Graflex Speed Graphic 4x5 Press Camera

Graflex Speed Graphic 4x5 Press Camera

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Description
Graflex cameras, made by the Folmer Schwing Company of Rochester, New York (later purchased by Eastman Kodak) were the preferred cameras of photojournalists and wartime correspondents for much of the early to mid-twentieth century. Their sturdy handheld construction adapted well for news and sports photography. The U.S. Department of the Army even commissioned combat-green versions of the Graflex cameras for use by military photographers in World War II and Korea. This popular Pacemaker Speed Graphic 4x5 inch film press camera was produced after 1955.
From its invention in 1839, the camera has evolved to fit many needs, from aerial to underwater photography and everything in between. Cameras allow both amateur and professional photographers to capture the world around us. The Smithsonian’s historic camera collection includes rare and unique examples as well as popular models.
Object Name
camera
Other Terms
camera; Plate/Sheet; Hand; Bellows
date made
after 1955
maker
Graflex, Inc.
Physical Description
metal (overall material)
glass (overall material)
leatherette (overall material)
Measurements
overall: 36.8 cm x 25 cm x 28 cm; 14 1/2 in x 9 13/16 in x 11 in
ID Number
1978.0234.01
catalog number
1978.0234.01
accession number
1978.0234
catalog number
78.001
Credit Line
Gift of John D. Barry
See more items in
Work and Industry: Photographic History
Photography
Artifact Walls exhibit
Data Source
National Museum of American History
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Comments

It's a great camera.
No mention of the fact that the handles of this camera are used as lightsabers in Star Wars,
I have wanted an old style camera like the Press Camera.What kind of film did these camera use and is the film available?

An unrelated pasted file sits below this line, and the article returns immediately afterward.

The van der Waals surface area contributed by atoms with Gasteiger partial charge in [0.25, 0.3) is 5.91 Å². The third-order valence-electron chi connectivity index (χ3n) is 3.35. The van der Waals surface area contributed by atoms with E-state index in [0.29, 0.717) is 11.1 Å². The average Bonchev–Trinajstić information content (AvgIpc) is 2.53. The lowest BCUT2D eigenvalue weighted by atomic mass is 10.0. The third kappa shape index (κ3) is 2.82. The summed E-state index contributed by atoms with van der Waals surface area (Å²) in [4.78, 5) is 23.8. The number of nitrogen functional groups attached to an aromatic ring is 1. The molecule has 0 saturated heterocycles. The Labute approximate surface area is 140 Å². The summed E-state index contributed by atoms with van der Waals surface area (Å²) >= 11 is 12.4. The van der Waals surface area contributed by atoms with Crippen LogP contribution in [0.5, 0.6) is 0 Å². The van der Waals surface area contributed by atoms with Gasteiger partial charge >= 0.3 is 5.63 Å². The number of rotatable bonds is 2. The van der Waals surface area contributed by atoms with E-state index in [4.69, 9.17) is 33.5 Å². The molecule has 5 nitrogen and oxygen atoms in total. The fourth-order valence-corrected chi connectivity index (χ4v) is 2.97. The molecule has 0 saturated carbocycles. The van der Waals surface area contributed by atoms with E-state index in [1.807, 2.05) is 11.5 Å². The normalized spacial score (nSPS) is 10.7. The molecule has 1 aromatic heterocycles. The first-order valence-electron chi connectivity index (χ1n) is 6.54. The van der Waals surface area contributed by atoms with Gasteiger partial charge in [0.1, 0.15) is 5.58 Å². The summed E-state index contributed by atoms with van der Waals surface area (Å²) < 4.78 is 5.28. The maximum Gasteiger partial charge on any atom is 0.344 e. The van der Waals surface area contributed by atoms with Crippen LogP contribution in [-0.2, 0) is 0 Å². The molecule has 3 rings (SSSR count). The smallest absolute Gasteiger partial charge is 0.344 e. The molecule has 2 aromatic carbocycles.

These cameras use 4" x 5" sheet film, which loads into film holders (2 sheets in each holder). Once the holder is placed into the camera, a slide is removed to allow the camera to expose and image onto the sheet film. The slide is then re-inserted and covers over the film, and the holder can be flipped over to the other side to make a second image. When Kodak was still around, the film was available in most of their standard film formats; Tri-x and Pan-x for black and white, and various colour negative and transparency options. With negatives that were 4 x 5 inch, the resolution was very high, allowing huge blow-up images. For the studio, there were 8" x 10" film cameras that were also available ... imagine the cost of film, processing and printing one of those shots!
The 4x5 cameras mentioned here use 4x5 sheet film which is still available. Historically you could use a 4x5 Polaroid back and use applicable Polaroid film as well. Ideally you either want to process your own film or live near a lab that can process it. Of course for the best historical accuracy, you will probably want to shoot Tri-x which is still available in 320 iso in large format (4x5 is considered large format). Other films you may wish to try are Ilford’s HP5+ which is an ISO 400 film similar to Tri-X 400 in smaller formats. Additionally there are many options in 4x5 for color (negative and reversal) as well as a large quantity of black and white films.

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